Glastonbury Festival’s ongoing mission to support sustainable projects.
Photo: jaswooduk
Glastonbury Festival is a five-day festival of contemporary performing arts with a noble cause. It is one of the biggest events in the UK that uses its proceeds to support sustainable projects within the country.
Taking place near Somerset, the festival holds several contemporary performing arts stages showcasing performances such as dance, cabaret, theatre, circus, popular rock and pop. Fledgeling and veteran artists tend to perform their catalogue of hits at Glastonbury as it is widely covered by newspapers and television stations. To date, about 200,000 people have attended the event.

The festival’s theme of sustainability is inspired by the ideals of counterculture and hippie culture. In 1970 when the festival first started, people who believed in such an ethos made the event possible. Today, those beliefs are still instilled in the minds of the event organisers who make the event worthwhile every year.

In order to bring the event to life, Glastonbury Festival partners with many organisations. One of those is Worthy Farm. Both Glastonbury Festival and Worthy Farm are working hard together to maintain the rich and diverse environment that has evolved through alternative land usage. According to Worthy Farm, “holding a festival once a year in the middle of the growing season prevents the use of environmentally-damaging conventional farming practices, which would have a more intrusive impact on the ecology.”

In other sustainable news, the Glastonbury Festival and its partners are committed to minimising the amount of waste on site, as well as maximising efforts to collect rubbish. Each year, all plastic, paper, wood and organic matter is separated and re-used thanks to the event’s partnership with an organisation called Recycling Crew. In 2014, half of the event’s waste was recycled which totalled 114 tons of organic waste, 400 tons of chipped wood, 41 tons of cardboard and 85 tons of cans and plastic bottles.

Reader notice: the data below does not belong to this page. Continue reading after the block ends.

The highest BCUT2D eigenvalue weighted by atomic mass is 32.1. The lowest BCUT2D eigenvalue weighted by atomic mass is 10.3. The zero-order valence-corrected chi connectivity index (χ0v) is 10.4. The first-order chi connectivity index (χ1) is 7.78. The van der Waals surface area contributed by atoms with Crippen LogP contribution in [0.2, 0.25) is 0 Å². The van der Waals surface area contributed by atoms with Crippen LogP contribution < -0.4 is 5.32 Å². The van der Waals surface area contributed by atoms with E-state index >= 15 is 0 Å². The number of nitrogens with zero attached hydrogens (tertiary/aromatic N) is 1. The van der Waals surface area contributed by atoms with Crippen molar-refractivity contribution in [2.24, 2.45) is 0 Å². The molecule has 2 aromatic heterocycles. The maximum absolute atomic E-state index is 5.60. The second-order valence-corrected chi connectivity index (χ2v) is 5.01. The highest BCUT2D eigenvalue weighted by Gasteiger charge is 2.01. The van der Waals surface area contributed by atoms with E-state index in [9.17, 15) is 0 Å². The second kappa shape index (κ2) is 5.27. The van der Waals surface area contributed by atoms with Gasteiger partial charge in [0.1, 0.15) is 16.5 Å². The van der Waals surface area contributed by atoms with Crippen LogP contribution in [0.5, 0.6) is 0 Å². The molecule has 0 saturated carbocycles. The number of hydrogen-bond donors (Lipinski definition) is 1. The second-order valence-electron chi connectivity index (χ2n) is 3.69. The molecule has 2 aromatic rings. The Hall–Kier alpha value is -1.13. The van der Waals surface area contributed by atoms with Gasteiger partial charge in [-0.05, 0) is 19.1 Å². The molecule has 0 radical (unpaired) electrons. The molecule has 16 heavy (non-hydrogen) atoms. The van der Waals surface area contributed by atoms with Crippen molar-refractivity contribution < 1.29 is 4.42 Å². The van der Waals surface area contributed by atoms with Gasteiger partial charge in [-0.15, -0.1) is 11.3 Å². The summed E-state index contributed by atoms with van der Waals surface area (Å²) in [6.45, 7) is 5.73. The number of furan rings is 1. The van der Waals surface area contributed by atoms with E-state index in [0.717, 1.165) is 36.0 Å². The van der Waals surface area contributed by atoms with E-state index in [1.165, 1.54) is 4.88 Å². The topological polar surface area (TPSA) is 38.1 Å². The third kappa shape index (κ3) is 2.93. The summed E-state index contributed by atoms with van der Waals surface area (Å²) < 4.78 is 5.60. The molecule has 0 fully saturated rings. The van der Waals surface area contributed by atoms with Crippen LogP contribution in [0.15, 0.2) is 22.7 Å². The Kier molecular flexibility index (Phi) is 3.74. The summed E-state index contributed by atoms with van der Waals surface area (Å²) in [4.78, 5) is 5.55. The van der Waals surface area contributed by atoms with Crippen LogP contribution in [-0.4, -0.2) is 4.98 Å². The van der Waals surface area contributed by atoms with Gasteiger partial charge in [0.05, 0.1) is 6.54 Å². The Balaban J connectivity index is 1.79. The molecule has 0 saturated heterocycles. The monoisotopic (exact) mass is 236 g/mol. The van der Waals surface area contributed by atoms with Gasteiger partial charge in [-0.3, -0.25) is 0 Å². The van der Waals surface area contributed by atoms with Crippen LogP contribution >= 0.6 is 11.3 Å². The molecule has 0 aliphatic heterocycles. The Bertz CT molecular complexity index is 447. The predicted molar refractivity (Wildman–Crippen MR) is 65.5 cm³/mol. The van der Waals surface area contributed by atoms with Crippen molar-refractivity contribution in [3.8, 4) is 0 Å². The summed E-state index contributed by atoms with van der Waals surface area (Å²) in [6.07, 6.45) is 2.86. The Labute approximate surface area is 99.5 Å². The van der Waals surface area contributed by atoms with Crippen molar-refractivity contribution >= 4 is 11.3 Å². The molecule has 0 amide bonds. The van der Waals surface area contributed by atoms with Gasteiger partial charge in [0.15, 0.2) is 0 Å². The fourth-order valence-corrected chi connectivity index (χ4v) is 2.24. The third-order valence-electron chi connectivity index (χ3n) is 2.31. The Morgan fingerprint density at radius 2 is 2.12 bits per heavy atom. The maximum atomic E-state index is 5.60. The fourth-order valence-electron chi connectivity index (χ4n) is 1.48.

Aside from the festival, Glastonbury has many other interesting aspects which draw a crowd, such as its association with the mythos of Avalon. In 1190, monks from the Glastonbury Abbey discovered the bones of the legendary King Arthur and his Queen. This association is now celebrated in many forms, including through books and video games. In “King Arthur’s Avalon: The Story of Glastonbury book,” a coherent narrative about how the Glastonbury Monks discovered King Arthur was documented. In the casual game Avalon, King Arthur’s legend and his sword Excalibur are both remembered through symbology and iconography.

Although the Glastonbury Festival doesn’t mention anything about the connection between Glastonbury and the mythological narrative, they draw in many living legends. Last year, Glastonbury had an amazing line up of performers. Dave Grohl and his band the Foo Fighters were at the event, as well as Pharrell Williams, deadmau5 and Kanye West. Timeless artists such as Lionel Richie, Patti Smith and The Who were also in attendance.

Greenpop Foundation NPC is a registered non-profit organisation. Registration Number (NPO): 151-411 NPO.